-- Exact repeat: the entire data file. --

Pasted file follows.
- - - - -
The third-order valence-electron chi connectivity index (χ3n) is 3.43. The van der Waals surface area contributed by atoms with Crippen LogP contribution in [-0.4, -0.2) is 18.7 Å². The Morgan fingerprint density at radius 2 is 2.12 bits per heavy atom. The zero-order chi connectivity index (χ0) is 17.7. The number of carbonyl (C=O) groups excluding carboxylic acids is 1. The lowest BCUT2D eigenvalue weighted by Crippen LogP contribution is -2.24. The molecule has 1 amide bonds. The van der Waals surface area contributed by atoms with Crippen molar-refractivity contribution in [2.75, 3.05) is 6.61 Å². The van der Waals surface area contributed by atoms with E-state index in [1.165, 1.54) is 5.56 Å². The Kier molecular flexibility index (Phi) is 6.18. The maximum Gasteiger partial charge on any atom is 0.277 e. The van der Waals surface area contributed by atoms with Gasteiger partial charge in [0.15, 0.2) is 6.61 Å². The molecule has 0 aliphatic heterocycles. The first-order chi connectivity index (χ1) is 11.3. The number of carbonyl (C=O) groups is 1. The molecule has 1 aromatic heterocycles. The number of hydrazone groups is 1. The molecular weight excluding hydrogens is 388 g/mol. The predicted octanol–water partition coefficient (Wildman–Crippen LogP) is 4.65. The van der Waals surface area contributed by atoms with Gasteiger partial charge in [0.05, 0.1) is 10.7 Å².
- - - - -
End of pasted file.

The third-order valence-electron chi connectivity index (χ3n) is 3.43. The van der Waals surface area contributed by atoms with Crippen LogP contribution in [-0.4, -0.2) is 18.7 Å². The Morgan fingerprint density at radius 2 is 2.12 bits per heavy atom. The zero-order chi connectivity index (χ0) is 17.7. The number of carbonyl (C=O) groups excluding carboxylic acids is 1. The lowest BCUT2D eigenvalue weighted by Crippen LogP contribution is -2.24. The molecule has 1 amide bonds. The van der Waals surface area contributed by atoms with Crippen molar-refractivity contribution in [2.75, 3.05) is 6.61 Å². The van der Waals surface area contributed by atoms with E-state index in [1.165, 1.54) is 5.56 Å². The Kier molecular flexibility index (Phi) is 6.18. The maximum Gasteiger partial charge on any atom is 0.277 e. The van der Waals surface area contributed by atoms with Gasteiger partial charge in [0.15, 0.2) is 6.61 Å². The molecule has 0 aliphatic heterocycles. The first-order chi connectivity index (χ1) is 11.3. The number of carbonyl (C=O) groups is 1. The molecule has 1 aromatic heterocycles. The number of hydrazone groups is 1. The molecular weight excluding hydrogens is 388 g/mol. The predicted octanol–water partition coefficient (Wildman–Crippen LogP) is 4.65. The van der Waals surface area contributed by atoms with Gasteiger partial charge in [0.05, 0.1) is 10.7 Å².